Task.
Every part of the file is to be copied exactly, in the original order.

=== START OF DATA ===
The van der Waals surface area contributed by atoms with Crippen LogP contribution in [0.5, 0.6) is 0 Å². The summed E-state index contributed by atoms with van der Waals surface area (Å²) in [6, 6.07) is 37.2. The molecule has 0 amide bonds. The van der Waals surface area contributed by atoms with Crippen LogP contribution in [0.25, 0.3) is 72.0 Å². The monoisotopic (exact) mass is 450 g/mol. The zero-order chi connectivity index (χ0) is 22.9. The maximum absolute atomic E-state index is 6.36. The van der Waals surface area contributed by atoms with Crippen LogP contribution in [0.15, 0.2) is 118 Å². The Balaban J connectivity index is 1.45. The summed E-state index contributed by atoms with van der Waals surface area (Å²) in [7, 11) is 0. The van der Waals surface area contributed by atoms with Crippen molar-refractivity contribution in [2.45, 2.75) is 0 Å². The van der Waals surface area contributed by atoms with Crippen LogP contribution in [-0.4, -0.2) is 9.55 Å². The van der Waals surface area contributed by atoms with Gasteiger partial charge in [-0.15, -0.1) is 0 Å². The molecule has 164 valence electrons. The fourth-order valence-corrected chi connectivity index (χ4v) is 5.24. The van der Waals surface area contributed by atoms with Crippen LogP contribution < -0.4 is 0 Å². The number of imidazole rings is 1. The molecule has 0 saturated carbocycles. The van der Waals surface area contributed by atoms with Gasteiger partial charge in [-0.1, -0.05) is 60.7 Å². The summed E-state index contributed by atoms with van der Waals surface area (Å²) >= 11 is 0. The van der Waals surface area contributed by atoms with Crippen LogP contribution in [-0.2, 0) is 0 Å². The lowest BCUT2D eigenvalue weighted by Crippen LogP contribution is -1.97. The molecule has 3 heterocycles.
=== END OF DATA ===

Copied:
The van der Waals surface area contributed by atoms with Crippen LogP contribution in [0.5, 0.6) is 0 Å². The summed E-state index contributed by atoms with van der Waals surface area (Å²) in [6, 6.07) is 37.2. The molecule has 0 amide bonds. The van der Waals surface area contributed by atoms with Crippen LogP contribution in [0.25, 0.3) is 72.0 Å². The monoisotopic (exact) mass is 450 g/mol. The zero-order chi connectivity index (χ0) is 22.9. The maximum absolute atomic E-state index is 6.36. The van der Waals surface area contributed by atoms with Crippen LogP contribution in [0.15, 0.2) is 118 Å². The Balaban J connectivity index is 1.45. The summed E-state index contributed by atoms with van der Waals surface area (Å²) in [7, 11) is 0. The van der Waals surface area contributed by atoms with Crippen molar-refractivity contribution in [2.45, 2.75) is 0 Å². The van der Waals surface area contributed by atoms with Crippen LogP contribution in [-0.4, -0.2) is 9.55 Å². The van der Waals surface area contributed by atoms with Gasteiger partial charge in [-0.15, -0.1) is 0 Å². The molecule has 164 valence electrons. The fourth-order valence-corrected chi connectivity index (χ4v) is 5.24. The van der Waals surface area contributed by atoms with Crippen LogP contribution < -0.4 is 0 Å². The number of imidazole rings is 1. The molecule has 0 saturated carbocycles. The van der Waals surface area contributed by atoms with Gasteiger partial charge in [-0.1, -0.05) is 60.7 Å². The summed E-state index contributed by atoms with van der Waals surface area (Å²) >= 11 is 0. The van der Waals surface area contributed by atoms with Crippen LogP contribution in [-0.2, 0) is 0 Å². The lowest BCUT2D eigenvalue weighted by Crippen LogP contribution is -1.97. The molecule has 3 heterocycles.